North Carolina: Teens Offer Views on Prevalence of STDs
"Thanks to a recent federal study, it is almost common knowledge that at least one in four American teenage girls has one or more sexually transmitted diseases (STDs).
"As a teen, I have some ideas about how these statistics came to be. But rather than write solely about what I think, I decided to send out an unscientific survey to over 200 Wilmington students between the ages of 14 and 19, and asked them to tell their friends, in order to get a larger picture of the issue.
"Proponents of abstinence-only education and comprehensive sex education have been at odds for a very long time. Only a few teens responded that they plan to wait until after marriage to have sex, even though many have had abstinence education.
"Many teens consider their parents reliable sources for information about STDs. But teens who said that they feel uncomfortable talking about sensitive topics with their parents have had to get their facts elsewhere. Friends, the Internet, books, doctors' offices, movies, and slumber parties were listed as places where teens picked up information about sex over the years. Most teenagers said that schools and parents did not fill in all of the information gaps.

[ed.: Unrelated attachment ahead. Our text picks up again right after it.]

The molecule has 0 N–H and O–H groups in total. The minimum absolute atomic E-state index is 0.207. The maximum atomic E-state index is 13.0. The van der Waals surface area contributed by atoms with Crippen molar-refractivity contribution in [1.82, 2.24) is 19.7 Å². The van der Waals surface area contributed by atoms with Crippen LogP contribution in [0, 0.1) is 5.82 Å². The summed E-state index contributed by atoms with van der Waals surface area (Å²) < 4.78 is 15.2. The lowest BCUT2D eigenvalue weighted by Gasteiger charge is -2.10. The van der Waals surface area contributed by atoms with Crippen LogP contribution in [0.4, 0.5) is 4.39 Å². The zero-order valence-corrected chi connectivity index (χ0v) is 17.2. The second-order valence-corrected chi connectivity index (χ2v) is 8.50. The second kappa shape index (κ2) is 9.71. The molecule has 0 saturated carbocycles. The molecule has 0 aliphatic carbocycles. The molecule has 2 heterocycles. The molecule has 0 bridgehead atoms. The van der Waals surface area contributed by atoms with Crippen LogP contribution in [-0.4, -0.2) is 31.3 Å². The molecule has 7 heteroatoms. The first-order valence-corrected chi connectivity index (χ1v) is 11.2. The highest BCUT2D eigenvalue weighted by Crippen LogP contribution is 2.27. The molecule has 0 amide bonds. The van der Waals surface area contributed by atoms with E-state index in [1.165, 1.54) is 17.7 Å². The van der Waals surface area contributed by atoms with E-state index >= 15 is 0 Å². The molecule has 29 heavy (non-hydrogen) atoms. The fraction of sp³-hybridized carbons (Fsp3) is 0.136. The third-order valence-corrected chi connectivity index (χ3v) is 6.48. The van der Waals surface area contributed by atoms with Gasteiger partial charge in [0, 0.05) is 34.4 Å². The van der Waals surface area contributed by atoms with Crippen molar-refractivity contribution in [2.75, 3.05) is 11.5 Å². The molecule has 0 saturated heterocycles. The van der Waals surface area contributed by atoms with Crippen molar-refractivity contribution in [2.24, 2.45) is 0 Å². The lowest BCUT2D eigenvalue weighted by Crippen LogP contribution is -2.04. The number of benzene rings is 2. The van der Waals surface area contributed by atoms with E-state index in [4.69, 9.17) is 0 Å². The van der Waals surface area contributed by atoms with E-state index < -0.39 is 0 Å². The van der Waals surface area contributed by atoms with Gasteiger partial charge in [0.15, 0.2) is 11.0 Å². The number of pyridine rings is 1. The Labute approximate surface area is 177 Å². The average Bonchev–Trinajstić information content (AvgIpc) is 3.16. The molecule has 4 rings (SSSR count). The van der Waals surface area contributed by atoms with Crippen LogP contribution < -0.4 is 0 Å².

"Nearly all students mentioned that the media has some effect on teen sex, especially movies and television shows which do not usually associate sex with consequences.
"Unfortunately, those consequences exist. One female responder revealed that, despite practicing safe sex, she already has HPV, the most common STD among teen girls. HPV, or human papillomavirus, is an STD that is often undetectable in men and can cause cervical cancer in women. She asked me to share her story so that more girls will realize that they are not invincible and will get tested regularly for HPV so they can get proper medical care if they have the virus. She recommended that teen girls talk to their parents and doctors about Gardasil, the HPV vaccine.